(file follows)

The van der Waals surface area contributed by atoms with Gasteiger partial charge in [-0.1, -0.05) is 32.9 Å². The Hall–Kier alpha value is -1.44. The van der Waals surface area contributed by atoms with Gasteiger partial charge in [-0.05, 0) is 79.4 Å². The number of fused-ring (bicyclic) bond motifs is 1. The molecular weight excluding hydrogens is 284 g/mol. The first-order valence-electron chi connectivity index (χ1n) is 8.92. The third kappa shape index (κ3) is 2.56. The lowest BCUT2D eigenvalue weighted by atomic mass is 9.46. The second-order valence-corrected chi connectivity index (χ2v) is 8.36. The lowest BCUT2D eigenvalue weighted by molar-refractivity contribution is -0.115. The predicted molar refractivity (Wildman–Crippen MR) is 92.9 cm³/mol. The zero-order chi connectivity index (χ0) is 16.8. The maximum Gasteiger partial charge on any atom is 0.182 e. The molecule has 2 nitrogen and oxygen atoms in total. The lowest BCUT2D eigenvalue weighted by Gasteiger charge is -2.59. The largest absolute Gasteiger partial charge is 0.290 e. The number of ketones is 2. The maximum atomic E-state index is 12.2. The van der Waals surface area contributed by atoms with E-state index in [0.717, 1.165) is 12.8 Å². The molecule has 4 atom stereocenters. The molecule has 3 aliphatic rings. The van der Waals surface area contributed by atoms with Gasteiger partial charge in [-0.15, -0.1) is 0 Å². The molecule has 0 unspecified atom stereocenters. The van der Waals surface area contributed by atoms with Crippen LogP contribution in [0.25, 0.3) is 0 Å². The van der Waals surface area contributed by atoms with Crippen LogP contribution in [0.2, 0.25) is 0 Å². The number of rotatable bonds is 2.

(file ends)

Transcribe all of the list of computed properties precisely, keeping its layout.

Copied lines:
The van der Waals surface area contributed by atoms with Gasteiger partial charge in [-0.1, -0.05) is 32.9 Å². The Hall–Kier alpha value is -1.44. The van der Waals surface area contributed by atoms with Gasteiger partial charge in [-0.05, 0) is 79.4 Å². The number of fused-ring (bicyclic) bond motifs is 1. The molecular weight excluding hydrogens is 284 g/mol. The first-order valence-electron chi connectivity index (χ1n) is 8.92. The third kappa shape index (κ3) is 2.56. The lowest BCUT2D eigenvalue weighted by atomic mass is 9.46. The second-order valence-corrected chi connectivity index (χ2v) is 8.36. The lowest BCUT2D eigenvalue weighted by molar-refractivity contribution is -0.115. The predicted molar refractivity (Wildman–Crippen MR) is 92.9 cm³/mol. The zero-order chi connectivity index (χ0) is 16.8. The maximum Gasteiger partial charge on any atom is 0.182 e. The molecule has 2 nitrogen and oxygen atoms in total. The lowest BCUT2D eigenvalue weighted by Gasteiger charge is -2.59. The largest absolute Gasteiger partial charge is 0.290 e. The number of ketones is 2. The maximum atomic E-state index is 12.2. The van der Waals surface area contributed by atoms with E-state index in [0.717, 1.165) is 12.8 Å². The molecule has 4 atom stereocenters. The molecule has 3 aliphatic rings. The van der Waals surface area contributed by atoms with Gasteiger partial charge in [-0.15, -0.1) is 0 Å². The molecule has 0 unspecified atom stereocenters. The van der Waals surface area contributed by atoms with Crippen LogP contribution in [0.25, 0.3) is 0 Å². The van der Waals surface area contributed by atoms with Crippen LogP contribution in [0.2, 0.25) is 0 Å². The number of rotatable bonds is 2.